Education Minister Jan O’Sullivan says she envisages ‘marriage equality’ being taught to primary school children as part of a new course dealing with ethics and world religions. In an interview with The Sunday Business Post, she said: “I haven’t seen the curriculum yet but I would imagine that it will look at the factual situations of for example, of marriage but also of other religions.”
The Minister for Education has been criticised by fellow Government politicians following her complaint that some families feel compelled to baptise their children so as to secure a school place for them. In an interview with The Irish Independent newspaper, Minister Jan O'Sullivan of the Labour Party responded to earlier comments from Dublin's Archbishop Diarmuid Martin who, in defending faith schools, said Catholic schools should have the right to prioritise Catholic applicants.
Northern Ireland's Alliance Party is to require all its candidates for the 2016 Assembly elections to openly back same-sex marriage. Setting out its stall for the forthcoming elections, the party said it would make legislating for gay marriage part of its manifesto for the first time, and will require party members to “adhere to it”. Despite the North's rejection of same-sex marriage no less than three times after debates in the Stormont Assembly in recent years, the Alliance Party has noted the success of the same-sex marriage referendum in the Republic in formulating its new stance.
Dublin's Archbishop Diarmuid Martin has said local resistance is one of the reasons why the hand-over of some Catholic schools to other patron bodies is so slow. As the issue of Catholic Church patronage of schools comes once again under the media spotlight in the run-up to the new school term, Dr Martin stated: "Communities don't want change, teachers don't want change, and even in some cases local politicians, who belong to parties who are committed to divesting, create obstacles locally.”
Pope Francis has called on American Catholics to defend traditional marriage amid ongoing cultural attacks on the institution. In a letter to the Knights of Columbus as the Catholic body convened for its Supreme Convention in the state of Philadelphia, the Pontiff re-emphasised the importance of the Sacrament of Marriage as “a natural institution, a life-long covenant of love and fidelity between a man and a woman, directed to their perfection and sanctification, and to the future of our human family”.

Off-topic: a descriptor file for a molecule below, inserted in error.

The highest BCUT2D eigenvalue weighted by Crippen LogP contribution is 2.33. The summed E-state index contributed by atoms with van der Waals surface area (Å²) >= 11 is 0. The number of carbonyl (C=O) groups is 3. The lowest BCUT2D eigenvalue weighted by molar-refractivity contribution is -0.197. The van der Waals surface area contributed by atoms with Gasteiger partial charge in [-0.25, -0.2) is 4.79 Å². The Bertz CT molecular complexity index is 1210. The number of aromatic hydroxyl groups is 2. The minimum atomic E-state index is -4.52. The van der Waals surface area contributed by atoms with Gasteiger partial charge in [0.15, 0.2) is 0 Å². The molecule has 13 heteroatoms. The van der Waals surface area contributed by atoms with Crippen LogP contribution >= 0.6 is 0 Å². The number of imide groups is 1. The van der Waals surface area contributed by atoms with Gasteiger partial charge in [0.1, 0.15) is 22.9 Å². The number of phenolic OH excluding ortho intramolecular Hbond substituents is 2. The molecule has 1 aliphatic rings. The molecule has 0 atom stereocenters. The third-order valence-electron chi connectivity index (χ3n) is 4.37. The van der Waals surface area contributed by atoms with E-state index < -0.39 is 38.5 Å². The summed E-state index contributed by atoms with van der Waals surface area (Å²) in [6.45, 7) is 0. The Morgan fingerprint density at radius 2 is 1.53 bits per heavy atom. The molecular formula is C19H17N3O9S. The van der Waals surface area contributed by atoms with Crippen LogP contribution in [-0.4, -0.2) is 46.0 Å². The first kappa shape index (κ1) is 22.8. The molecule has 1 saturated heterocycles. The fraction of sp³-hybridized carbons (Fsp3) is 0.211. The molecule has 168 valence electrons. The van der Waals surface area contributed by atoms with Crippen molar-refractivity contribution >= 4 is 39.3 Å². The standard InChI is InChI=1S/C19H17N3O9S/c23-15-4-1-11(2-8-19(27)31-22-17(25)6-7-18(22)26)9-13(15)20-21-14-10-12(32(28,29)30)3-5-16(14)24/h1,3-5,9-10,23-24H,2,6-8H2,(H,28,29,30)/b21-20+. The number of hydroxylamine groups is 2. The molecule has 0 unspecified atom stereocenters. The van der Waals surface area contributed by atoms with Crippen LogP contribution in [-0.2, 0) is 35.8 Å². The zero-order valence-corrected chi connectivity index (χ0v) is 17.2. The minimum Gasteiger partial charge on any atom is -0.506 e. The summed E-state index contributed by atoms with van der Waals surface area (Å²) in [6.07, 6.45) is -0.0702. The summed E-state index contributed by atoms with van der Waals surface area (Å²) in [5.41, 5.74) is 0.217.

A Catholic Bishop in England has called on the faithful there to become actively involved in lobbying against assisted suicide. Addressing English pilgrims to the French Marian shrine at Lourdes, Bishop Mark Davies of Shrewsbury called on Catholics to lobby their local political representatives ahead of the debate on assisted suicide legislation in Parliament this September. Quoted in The Catholic Herald, Bishop Davies warned: “We may only have a matter of weeks to make our voices heard before Parliament decides whether a culture of care or a culture of suicide and eventually of killing prevails.”
A British Conservative MP has said new anti-extremism powers should be used against Christian teachers who teach that that same-sex marriage is wrong. In an article carried by The Daily Telegraph, Mark Spencer, MP for Sherwood, Nottinghamshire, is quoted, in an email to a constituent, as suggesting that new ‘Extremism Disruption Orders’ (EDOs), formulated to curb jihadi radicalisation in Britain, should also be used against teachers who speak out against same-sex marriage. Hide original message Insisting in his message that he views EDOs as a means of guaranteeing free speech, Mr Spencer continues: “It is those who seek to stop other people expressing their beliefs who will be targeted.
Newly agreed United Nations Sustainable Development Goals will make no mention of abortion or gay rights including gay marriage, despite strong lobbying by some nations. Following protracted negotiations towards the final content of 'Transforming our World: The 2030 Agenda for Sustainable Development' by which the UN will operate its development activities worldwide, UN member states agreed to drop elements that would have seen abortion included as a 'development goal' alongside a requirement on states to gay marriage, regardless of voter sentiment on such issues. Instead, consensus was reached that the issues would be dealt via already standing agreements or via national parliaments.